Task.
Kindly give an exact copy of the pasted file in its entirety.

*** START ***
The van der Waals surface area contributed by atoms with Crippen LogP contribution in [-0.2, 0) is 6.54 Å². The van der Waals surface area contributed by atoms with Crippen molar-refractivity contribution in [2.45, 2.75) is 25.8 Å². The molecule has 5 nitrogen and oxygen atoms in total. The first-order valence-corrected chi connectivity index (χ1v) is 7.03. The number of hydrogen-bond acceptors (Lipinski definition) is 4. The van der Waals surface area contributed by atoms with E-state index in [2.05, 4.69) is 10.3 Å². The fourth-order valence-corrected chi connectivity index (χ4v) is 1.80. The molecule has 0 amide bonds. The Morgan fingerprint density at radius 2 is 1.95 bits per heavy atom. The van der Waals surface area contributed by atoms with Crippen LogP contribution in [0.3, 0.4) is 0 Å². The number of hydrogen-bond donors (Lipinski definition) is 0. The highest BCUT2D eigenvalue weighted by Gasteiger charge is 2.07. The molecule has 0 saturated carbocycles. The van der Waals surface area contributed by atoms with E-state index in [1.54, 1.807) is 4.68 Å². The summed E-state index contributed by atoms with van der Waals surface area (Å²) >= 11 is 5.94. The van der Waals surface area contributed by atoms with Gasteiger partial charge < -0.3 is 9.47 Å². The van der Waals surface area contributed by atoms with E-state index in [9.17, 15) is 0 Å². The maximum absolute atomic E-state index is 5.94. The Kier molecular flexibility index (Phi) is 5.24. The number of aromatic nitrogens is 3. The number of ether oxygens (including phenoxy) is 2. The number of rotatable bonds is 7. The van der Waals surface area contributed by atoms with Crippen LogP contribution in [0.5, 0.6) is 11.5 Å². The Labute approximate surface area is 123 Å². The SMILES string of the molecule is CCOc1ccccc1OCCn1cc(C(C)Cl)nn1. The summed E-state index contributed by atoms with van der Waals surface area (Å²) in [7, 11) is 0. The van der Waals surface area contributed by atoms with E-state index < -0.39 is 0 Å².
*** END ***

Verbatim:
The van der Waals surface area contributed by atoms with Crippen LogP contribution in [-0.2, 0) is 6.54 Å². The van der Waals surface area contributed by atoms with Crippen molar-refractivity contribution in [2.45, 2.75) is 25.8 Å². The molecule has 5 nitrogen and oxygen atoms in total. The first-order valence-corrected chi connectivity index (χ1v) is 7.03. The number of hydrogen-bond acceptors (Lipinski definition) is 4. The van der Waals surface area contributed by atoms with E-state index in [2.05, 4.69) is 10.3 Å². The fourth-order valence-corrected chi connectivity index (χ4v) is 1.80. The molecule has 0 amide bonds. The Morgan fingerprint density at radius 2 is 1.95 bits per heavy atom. The van der Waals surface area contributed by atoms with Crippen LogP contribution in [0.3, 0.4) is 0 Å². The number of hydrogen-bond donors (Lipinski definition) is 0. The highest BCUT2D eigenvalue weighted by Gasteiger charge is 2.07. The molecule has 0 saturated carbocycles. The van der Waals surface area contributed by atoms with E-state index in [1.54, 1.807) is 4.68 Å². The summed E-state index contributed by atoms with van der Waals surface area (Å²) >= 11 is 5.94. The van der Waals surface area contributed by atoms with Gasteiger partial charge < -0.3 is 9.47 Å². The van der Waals surface area contributed by atoms with E-state index in [9.17, 15) is 0 Å². The maximum absolute atomic E-state index is 5.94. The Kier molecular flexibility index (Phi) is 5.24. The number of aromatic nitrogens is 3. The number of ether oxygens (including phenoxy) is 2. The number of rotatable bonds is 7. The van der Waals surface area contributed by atoms with Crippen LogP contribution in [0.5, 0.6) is 11.5 Å². The Labute approximate surface area is 123 Å². The SMILES string of the molecule is CCOc1ccccc1OCCn1cc(C(C)Cl)nn1. The summed E-state index contributed by atoms with van der Waals surface area (Å²) in [7, 11) is 0. The van der Waals surface area contributed by atoms with E-state index < -0.39 is 0 Å².